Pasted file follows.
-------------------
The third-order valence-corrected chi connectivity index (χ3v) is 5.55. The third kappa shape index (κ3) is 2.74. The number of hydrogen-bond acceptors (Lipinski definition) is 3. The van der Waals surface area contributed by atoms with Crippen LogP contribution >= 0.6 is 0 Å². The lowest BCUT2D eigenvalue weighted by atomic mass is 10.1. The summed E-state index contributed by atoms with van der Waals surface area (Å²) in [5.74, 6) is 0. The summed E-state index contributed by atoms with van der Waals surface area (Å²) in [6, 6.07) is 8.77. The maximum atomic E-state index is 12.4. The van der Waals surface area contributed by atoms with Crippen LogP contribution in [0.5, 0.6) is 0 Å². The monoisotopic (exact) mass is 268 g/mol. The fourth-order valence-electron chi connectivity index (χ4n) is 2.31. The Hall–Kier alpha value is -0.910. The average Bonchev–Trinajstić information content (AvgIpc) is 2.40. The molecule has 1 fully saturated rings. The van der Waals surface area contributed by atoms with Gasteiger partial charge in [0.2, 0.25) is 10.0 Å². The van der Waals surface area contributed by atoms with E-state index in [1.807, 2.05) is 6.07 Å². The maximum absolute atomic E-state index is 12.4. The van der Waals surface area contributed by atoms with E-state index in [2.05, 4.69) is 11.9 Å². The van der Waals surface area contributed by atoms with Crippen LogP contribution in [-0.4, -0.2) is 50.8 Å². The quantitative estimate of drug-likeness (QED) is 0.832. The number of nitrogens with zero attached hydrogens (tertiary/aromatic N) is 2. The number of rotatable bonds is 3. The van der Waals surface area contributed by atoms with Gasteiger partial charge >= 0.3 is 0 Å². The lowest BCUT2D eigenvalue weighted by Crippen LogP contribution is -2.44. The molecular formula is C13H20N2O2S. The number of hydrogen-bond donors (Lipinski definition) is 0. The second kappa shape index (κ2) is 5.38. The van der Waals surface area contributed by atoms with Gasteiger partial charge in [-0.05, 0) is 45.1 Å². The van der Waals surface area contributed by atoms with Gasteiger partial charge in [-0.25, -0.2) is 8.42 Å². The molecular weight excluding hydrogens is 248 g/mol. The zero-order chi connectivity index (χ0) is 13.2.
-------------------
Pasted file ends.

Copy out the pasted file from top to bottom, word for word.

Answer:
The third-order valence-corrected chi connectivity index (χ3v) is 5.55. The third kappa shape index (κ3) is 2.74. The number of hydrogen-bond acceptors (Lipinski definition) is 3. The van der Waals surface area contributed by atoms with Crippen LogP contribution >= 0.6 is 0 Å². The lowest BCUT2D eigenvalue weighted by atomic mass is 10.1. The summed E-state index contributed by atoms with van der Waals surface area (Å²) in [5.74, 6) is 0. The summed E-state index contributed by atoms with van der Waals surface area (Å²) in [6, 6.07) is 8.77. The maximum atomic E-state index is 12.4. The van der Waals surface area contributed by atoms with Crippen LogP contribution in [0.5, 0.6) is 0 Å². The monoisotopic (exact) mass is 268 g/mol. The fourth-order valence-electron chi connectivity index (χ4n) is 2.31. The Hall–Kier alpha value is -0.910. The average Bonchev–Trinajstić information content (AvgIpc) is 2.40. The molecule has 1 fully saturated rings. The van der Waals surface area contributed by atoms with Gasteiger partial charge in [0.2, 0.25) is 10.0 Å². The van der Waals surface area contributed by atoms with E-state index in [1.807, 2.05) is 6.07 Å². The maximum absolute atomic E-state index is 12.4. The van der Waals surface area contributed by atoms with E-state index in [2.05, 4.69) is 11.9 Å². The van der Waals surface area contributed by atoms with Crippen LogP contribution in [-0.4, -0.2) is 50.8 Å². The quantitative estimate of drug-likeness (QED) is 0.832. The number of nitrogens with zero attached hydrogens (tertiary/aromatic N) is 2. The number of rotatable bonds is 3. The van der Waals surface area contributed by atoms with Gasteiger partial charge >= 0.3 is 0 Å². The lowest BCUT2D eigenvalue weighted by Crippen LogP contribution is -2.44. The molecular formula is C13H20N2O2S. The number of hydrogen-bond donors (Lipinski definition) is 0. The second kappa shape index (κ2) is 5.38. The van der Waals surface area contributed by atoms with Gasteiger partial charge in [-0.05, 0) is 45.1 Å². The van der Waals surface area contributed by atoms with Gasteiger partial charge in [-0.25, -0.2) is 8.42 Å². The molecular weight excluding hydrogens is 248 g/mol. The zero-order chi connectivity index (χ0) is 13.2.